Climate Change risks and research

The ESA has been reviewing climate risk in the bushfire context.  Climate risk guidance has been included in the review of the ACT Risk Management Framework and improved collaboration across government to address risks associated with climate change.

The ESA supported ongoing research in bushfire modelling and management, and policy development through organisations such as Bushfire and Natural Hazards Cooperative Research Centre (BNHCRC), Australasian Fire and Emergency Service Authorities Council (AFAC) and the Bureau of Meteorology (BoM). In 2020-21, the ESA attended several bushfire related conferences and forums through the year, all held virtually.

Participation at these events and the sharing of information helps to build a greater understanding of best practice, learning about modern techniques, and builds strong networks across the emergency services domain

Bushfire Prone Areas Map

During 2020-21, the Bushfire Prone Areas (BPA) Map was adjusted to reflect changes in the Built-up Area that reflect the urban expansion of the ACT.  The Bushfire Abatement Zone (BAZ) was also amended to reflect this expansion. The BPA map is a spatial representation of the urban/rural interface and surrounding areas that has been assessed as being at risk from the impact of bushfire. Risk mapping is used to guide planning and preparedness activities. including the development of BOPs, by governments and individuals. The BPA map presents a point in time view of relative bushfire risk. The map information is accessible to the public and searchable through the ACTMAPI site at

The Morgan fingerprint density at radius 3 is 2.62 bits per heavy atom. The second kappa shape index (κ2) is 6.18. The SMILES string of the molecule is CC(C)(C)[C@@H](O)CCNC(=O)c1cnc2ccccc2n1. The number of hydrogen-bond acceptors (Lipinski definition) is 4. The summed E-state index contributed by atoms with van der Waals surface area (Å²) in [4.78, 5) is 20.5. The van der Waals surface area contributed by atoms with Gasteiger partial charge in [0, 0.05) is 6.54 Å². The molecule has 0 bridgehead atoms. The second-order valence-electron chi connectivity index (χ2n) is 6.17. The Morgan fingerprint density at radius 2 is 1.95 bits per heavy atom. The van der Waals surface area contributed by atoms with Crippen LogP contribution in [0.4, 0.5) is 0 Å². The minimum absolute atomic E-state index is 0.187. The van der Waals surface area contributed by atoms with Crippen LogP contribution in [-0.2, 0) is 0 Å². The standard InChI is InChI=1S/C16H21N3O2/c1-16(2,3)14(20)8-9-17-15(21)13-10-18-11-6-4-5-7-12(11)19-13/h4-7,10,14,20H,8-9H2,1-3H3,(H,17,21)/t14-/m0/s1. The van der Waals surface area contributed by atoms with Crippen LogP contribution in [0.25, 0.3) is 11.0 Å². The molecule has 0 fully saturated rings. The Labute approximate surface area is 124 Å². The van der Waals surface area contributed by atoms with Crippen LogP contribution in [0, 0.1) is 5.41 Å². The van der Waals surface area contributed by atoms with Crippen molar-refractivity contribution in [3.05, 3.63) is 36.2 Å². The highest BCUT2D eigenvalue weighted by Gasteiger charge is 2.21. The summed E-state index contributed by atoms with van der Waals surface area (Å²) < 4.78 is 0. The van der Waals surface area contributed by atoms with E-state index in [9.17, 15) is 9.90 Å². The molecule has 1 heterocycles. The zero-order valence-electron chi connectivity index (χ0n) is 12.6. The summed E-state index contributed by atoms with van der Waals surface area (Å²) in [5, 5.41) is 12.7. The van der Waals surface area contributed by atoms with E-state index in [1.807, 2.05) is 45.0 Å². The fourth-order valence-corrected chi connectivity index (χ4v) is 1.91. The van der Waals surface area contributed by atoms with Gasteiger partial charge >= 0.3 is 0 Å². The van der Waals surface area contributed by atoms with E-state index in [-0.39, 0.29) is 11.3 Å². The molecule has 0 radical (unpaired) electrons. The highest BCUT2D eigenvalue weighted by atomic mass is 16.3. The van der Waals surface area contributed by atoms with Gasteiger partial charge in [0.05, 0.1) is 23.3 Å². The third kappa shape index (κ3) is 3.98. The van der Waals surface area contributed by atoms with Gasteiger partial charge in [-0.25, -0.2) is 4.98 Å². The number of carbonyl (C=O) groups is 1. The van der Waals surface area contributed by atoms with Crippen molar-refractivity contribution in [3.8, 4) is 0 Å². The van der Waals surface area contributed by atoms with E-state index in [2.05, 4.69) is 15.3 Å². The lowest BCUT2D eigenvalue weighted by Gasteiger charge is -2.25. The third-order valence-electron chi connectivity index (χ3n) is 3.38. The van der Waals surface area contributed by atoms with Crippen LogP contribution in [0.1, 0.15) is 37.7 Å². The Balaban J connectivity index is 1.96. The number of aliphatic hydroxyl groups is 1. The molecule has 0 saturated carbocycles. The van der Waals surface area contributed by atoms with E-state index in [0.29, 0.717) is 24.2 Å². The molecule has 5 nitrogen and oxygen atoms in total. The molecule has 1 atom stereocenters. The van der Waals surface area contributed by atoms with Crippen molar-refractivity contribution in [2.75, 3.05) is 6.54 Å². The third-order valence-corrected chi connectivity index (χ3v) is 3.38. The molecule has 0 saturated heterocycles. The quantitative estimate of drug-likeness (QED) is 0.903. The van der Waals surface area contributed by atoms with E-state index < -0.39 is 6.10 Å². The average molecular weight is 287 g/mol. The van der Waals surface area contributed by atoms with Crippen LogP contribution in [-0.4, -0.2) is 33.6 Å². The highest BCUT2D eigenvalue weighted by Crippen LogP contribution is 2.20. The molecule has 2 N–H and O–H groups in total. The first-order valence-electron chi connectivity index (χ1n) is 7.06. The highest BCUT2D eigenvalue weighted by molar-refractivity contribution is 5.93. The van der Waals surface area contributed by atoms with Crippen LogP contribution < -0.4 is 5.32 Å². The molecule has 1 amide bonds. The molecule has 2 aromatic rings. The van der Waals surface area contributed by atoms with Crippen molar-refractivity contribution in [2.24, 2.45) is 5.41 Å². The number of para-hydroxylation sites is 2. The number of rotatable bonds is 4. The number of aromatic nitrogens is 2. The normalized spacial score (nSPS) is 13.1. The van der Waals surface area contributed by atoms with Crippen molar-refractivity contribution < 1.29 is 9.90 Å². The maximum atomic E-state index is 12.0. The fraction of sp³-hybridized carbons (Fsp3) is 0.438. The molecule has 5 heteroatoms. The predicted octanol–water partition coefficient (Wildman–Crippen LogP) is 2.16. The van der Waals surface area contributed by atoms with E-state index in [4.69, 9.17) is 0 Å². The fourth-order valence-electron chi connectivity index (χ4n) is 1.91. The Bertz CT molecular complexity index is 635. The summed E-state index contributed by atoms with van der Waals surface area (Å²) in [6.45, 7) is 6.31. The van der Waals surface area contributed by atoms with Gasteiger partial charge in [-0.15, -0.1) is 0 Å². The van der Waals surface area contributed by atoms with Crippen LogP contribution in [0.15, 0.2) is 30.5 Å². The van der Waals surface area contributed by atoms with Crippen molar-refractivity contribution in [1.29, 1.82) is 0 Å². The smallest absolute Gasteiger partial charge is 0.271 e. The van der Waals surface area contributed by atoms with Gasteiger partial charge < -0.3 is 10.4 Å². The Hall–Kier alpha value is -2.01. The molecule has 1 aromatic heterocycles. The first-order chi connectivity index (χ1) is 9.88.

Pre-incident Operational Plans for Bushfire Response Specific pre-incident operational plans were reviewed or developed for key areas of the Territory to assist ACT Fire and Rescue (ACTF&R) and the ACTRFS respond to bushfires. Pre-incident plans that were either developed or reviewed ahead of the 2020-21 bushfire season include:

  • Alivio (Motor Village)
  • Aranda Spine Pre Fire Plan
  • Black Mountain Pre Fire Plan
  • Black Mountain School
  • Bruce and O’Connor Ridge
  • Canberra Concrete Recyclers Pialligo
  • Cooleman Ridge North
  • Cooleman Ridge South
  • CSIRO Ecosystem Sciences
  • CSIRO Ginninderra Experimental Station
  • Curtin Grasslands
  • Hall Village
  • Holt Substation
  • Isaacs Ridge
  • Jack Martin Scrap Metal Fyshwick
  • Molonglo Valley Sewage Treatment Plant
  • Mt Majura Precinct
  • Mt Mugga
  • Mt Rogers
  • Mt Stromlo
  • ANU Observatory
  • Mt Stromlo Water Treatment Plant
  • Mt Taylor
  • Narrabundah Hill
  • National Arboretum
  • Oaks Estate
  • Parkwood
  • Red Hill
  • Tharwa Village
  • Uriarra Village
  • Yarralumla Precinct

Power Infrastructure and Bushfire Prevention

The SBMP contains a requirement that over its duration arrangements will be clarified in relation to vegetation management near power infrastructure. Power infrastructure is a known potential source
of ignition.

Section 41D of the Utilities (Technical Regulation) Act 2014 provides that the responsible utility (in this case, an electricity provider) is responsible for all vegetation clearances near overhead powerlines on unleased Territory land in the urban area and non-urban areas (or example, nature strips, urban parks, national parks and reserves).

Under Division 5A.3 of that Act, electricity providers have certain responsibilities for maintaining electricity infrastructure. Electricity providers have specific powers and responsibilities in relation to vegetation management and infrastructure maintenance on rural leased land, including privately owned poles.